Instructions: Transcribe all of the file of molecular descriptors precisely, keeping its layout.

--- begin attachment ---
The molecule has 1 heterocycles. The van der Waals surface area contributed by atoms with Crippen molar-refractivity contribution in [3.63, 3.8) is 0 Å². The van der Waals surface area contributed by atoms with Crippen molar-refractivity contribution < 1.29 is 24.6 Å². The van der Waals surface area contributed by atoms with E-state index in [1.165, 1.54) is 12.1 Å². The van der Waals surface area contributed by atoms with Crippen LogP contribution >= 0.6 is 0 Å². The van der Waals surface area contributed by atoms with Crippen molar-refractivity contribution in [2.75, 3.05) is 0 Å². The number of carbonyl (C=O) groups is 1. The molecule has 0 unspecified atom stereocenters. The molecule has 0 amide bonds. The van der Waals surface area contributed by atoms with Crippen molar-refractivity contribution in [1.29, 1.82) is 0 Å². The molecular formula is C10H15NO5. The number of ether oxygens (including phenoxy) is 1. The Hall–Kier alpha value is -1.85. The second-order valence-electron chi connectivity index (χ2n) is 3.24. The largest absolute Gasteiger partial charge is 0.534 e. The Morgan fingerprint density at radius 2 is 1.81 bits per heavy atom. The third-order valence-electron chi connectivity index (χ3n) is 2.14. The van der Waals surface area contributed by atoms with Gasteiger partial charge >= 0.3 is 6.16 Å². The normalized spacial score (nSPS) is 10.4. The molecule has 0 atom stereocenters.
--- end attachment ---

The molecule has 1 heterocycles. The van der Waals surface area contributed by atoms with Crippen molar-refractivity contribution in [3.63, 3.8) is 0 Å². The van der Waals surface area contributed by atoms with Crippen molar-refractivity contribution < 1.29 is 24.6 Å². The van der Waals surface area contributed by atoms with E-state index in [1.165, 1.54) is 12.1 Å². The van der Waals surface area contributed by atoms with Crippen LogP contribution >= 0.6 is 0 Å². The van der Waals surface area contributed by atoms with Crippen molar-refractivity contribution in [2.75, 3.05) is 0 Å². The number of carbonyl (C=O) groups is 1. The molecule has 0 unspecified atom stereocenters. The molecule has 0 amide bonds. The van der Waals surface area contributed by atoms with Crippen molar-refractivity contribution in [1.29, 1.82) is 0 Å². The molecular formula is C10H15NO5. The number of ether oxygens (including phenoxy) is 1. The Hall–Kier alpha value is -1.85. The second-order valence-electron chi connectivity index (χ2n) is 3.24. The largest absolute Gasteiger partial charge is 0.534 e. The Morgan fingerprint density at radius 2 is 1.81 bits per heavy atom. The third-order valence-electron chi connectivity index (χ3n) is 2.14. The van der Waals surface area contributed by atoms with Gasteiger partial charge >= 0.3 is 6.16 Å². The normalized spacial score (nSPS) is 10.4. The molecule has 0 atom stereocenters.